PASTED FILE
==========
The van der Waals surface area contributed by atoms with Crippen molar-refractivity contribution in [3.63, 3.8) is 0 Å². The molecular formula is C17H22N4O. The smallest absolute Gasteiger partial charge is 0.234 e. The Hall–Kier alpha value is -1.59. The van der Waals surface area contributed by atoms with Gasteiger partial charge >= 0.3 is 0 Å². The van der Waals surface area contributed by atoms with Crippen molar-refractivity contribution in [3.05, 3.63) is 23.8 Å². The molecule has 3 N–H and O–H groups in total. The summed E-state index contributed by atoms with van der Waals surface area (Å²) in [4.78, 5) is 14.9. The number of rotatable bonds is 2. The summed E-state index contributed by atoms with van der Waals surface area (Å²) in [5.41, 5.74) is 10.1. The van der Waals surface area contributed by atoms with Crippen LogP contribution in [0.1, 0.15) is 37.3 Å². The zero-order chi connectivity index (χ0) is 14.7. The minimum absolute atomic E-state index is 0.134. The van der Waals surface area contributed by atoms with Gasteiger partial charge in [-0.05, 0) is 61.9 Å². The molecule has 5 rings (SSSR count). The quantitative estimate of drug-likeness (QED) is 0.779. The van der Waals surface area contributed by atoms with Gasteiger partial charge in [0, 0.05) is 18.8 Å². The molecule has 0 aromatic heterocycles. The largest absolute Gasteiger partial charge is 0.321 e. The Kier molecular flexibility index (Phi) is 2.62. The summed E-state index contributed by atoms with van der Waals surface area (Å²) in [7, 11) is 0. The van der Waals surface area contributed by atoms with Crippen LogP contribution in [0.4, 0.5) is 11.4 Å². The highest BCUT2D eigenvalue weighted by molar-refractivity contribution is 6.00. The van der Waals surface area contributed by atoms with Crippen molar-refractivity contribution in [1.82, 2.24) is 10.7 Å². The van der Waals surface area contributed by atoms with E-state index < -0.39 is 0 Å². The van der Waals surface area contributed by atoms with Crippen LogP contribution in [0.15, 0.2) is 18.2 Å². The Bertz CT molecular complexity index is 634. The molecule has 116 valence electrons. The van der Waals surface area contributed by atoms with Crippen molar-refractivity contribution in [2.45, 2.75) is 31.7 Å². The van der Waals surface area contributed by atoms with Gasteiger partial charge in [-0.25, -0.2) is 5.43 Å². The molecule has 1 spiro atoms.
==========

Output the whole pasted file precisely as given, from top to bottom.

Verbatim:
The van der Waals surface area contributed by atoms with Crippen molar-refractivity contribution in [3.63, 3.8) is 0 Å². The molecular formula is C17H22N4O. The smallest absolute Gasteiger partial charge is 0.234 e. The Hall–Kier alpha value is -1.59. The van der Waals surface area contributed by atoms with Gasteiger partial charge >= 0.3 is 0 Å². The van der Waals surface area contributed by atoms with Crippen molar-refractivity contribution in [3.05, 3.63) is 23.8 Å². The molecule has 3 N–H and O–H groups in total. The summed E-state index contributed by atoms with van der Waals surface area (Å²) in [4.78, 5) is 14.9. The number of rotatable bonds is 2. The summed E-state index contributed by atoms with van der Waals surface area (Å²) in [5.41, 5.74) is 10.1. The van der Waals surface area contributed by atoms with Crippen LogP contribution in [0.1, 0.15) is 37.3 Å². The zero-order chi connectivity index (χ0) is 14.7. The minimum absolute atomic E-state index is 0.134. The van der Waals surface area contributed by atoms with Gasteiger partial charge in [-0.05, 0) is 61.9 Å². The molecule has 5 rings (SSSR count). The quantitative estimate of drug-likeness (QED) is 0.779. The van der Waals surface area contributed by atoms with Gasteiger partial charge in [0, 0.05) is 18.8 Å². The molecule has 0 aromatic heterocycles. The largest absolute Gasteiger partial charge is 0.321 e. The Kier molecular flexibility index (Phi) is 2.62. The summed E-state index contributed by atoms with van der Waals surface area (Å²) in [7, 11) is 0. The van der Waals surface area contributed by atoms with Crippen LogP contribution in [0.4, 0.5) is 11.4 Å². The highest BCUT2D eigenvalue weighted by molar-refractivity contribution is 6.00. The van der Waals surface area contributed by atoms with Crippen molar-refractivity contribution in [1.82, 2.24) is 10.7 Å². The van der Waals surface area contributed by atoms with E-state index < -0.39 is 0 Å². The van der Waals surface area contributed by atoms with Crippen LogP contribution in [0.15, 0.2) is 18.2 Å². The Bertz CT molecular complexity index is 634. The molecule has 116 valence electrons. The van der Waals surface area contributed by atoms with Crippen molar-refractivity contribution in [2.45, 2.75) is 31.7 Å². The van der Waals surface area contributed by atoms with Gasteiger partial charge in [-0.25, -0.2) is 5.43 Å². The molecule has 1 spiro atoms.